Like at most other places, we at Chartbeat strive to have the development environment resemble the production environment as much as possible. It should also be easy to maintain and keep up to date. So we set out to implement a “Development Virtual Machine” (Dev VM), with the following requirements:
same OS as production
same software as production
same networking access as inside EC2
easy to set up for new devs
easy way to reset to “known good” state
easy to keep up-to-date as the production environment changes
serve as the day-to-day development environment for all development (ops, backend, and frontend)
be able to clone/emulate all server/services types in our production environment
This blog post describes our setup. A setup that gives us an easily maintainable environment, that makes it possible for new developers to push code on their first day.
Our production infrastructure is all Ubuntu Linux 10.04 running on Amazon EC2. Everything is managed by Puppet, and all Puppet manifests are kept in a git repository. So to get the same configuration on a local VM, it is basically just a question of:
booting an Ubuntu 10.04 image in the VM
getting the Puppet repo checked out in the VM
starting a puppet server serving from that repo
assigning the right puppet type to the VM hostname in puppet
We could also be running masterless puppet, but since we are using a puppet server in production, we want to do the same inside the VM.
Code /Repo Checkout
For getting access to our repo inside the VM, the natural thing would be to check out the repo inside the VM. There are some downsides to that though. First, it means that ssh key/git access will have to be setup for each developer inside the VM. Second, it would also mean that all code editing would need to happen inside the VM (or the VM fs be exposed out to the host). Thus, we opted for setting up a Virtual Box shared folder, and mounting in the standard user’s home directory inside the VM. This makes setup much easier, and also allows for each developer to keep using their existing editor / tools on their host VM.
For networking, it gets a little bit more interesting. The reason is that we want to be able to:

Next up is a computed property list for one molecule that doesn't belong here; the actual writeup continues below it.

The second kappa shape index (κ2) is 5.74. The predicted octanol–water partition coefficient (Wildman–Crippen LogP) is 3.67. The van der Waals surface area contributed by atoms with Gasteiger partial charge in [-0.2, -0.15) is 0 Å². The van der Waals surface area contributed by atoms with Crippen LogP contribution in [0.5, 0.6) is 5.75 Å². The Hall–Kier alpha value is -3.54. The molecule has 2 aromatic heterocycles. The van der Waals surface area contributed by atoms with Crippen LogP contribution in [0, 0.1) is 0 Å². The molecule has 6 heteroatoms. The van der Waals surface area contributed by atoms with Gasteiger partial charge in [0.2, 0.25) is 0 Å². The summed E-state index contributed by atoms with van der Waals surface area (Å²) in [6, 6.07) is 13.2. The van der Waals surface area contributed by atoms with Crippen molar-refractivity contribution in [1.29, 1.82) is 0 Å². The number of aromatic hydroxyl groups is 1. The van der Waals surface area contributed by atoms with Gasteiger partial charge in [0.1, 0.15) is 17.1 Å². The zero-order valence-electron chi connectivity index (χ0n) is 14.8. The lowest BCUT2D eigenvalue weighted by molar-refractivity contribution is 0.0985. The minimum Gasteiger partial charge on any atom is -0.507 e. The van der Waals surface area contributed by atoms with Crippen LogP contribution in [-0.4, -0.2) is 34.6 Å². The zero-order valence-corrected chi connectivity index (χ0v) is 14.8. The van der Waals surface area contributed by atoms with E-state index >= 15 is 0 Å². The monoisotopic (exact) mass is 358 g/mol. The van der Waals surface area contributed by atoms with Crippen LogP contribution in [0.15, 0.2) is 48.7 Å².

access the VM locally from our internal network (so everybody internally can hit your server/API/etc)
give it access to our internal Amazon network
1) is pretty easy to solve as it is just a question of making the network interface a “bridged network”, making the VM show up as any other machine on the network. Using avahi/bonjour, it will also automatically be accessible through .local.
2) is a a question of setting up a VPN. Ideally we don’t want to have to run the VPN software inside each VM though, as a) it goes against the idea of trying to keep the machine as much as a production machine as possible, plus b) it means having to set up the VPN config + connection inside each VM too. After some pondering, we figured out that we could use the host machine’s VPN by a little “trick”: Setting up a secondary network interface on the VM that is “NATed”. Traffic that goes through that interface is treated just like traffic from the host itself, so it’ll go through any VPN solution that the host has. Then it was just a question of routing all Amazon traffic through that network interface (i.e. 10.0.0.0/8). Naturally, this will of course only work if your own local network is not 10.0.0.0/8.
Our final setup ended up being a VirtualBox Appliance (basically a exported disk image), which is a plain Ubuntu 10.04 install with the above things added. The steps for setting up a new user is thus:
set up vpn
checkout git repo
download the virtual box appliance
run the ‘vmnew script’ (clones the template image into a new vm, and changes the hostname for the new vm)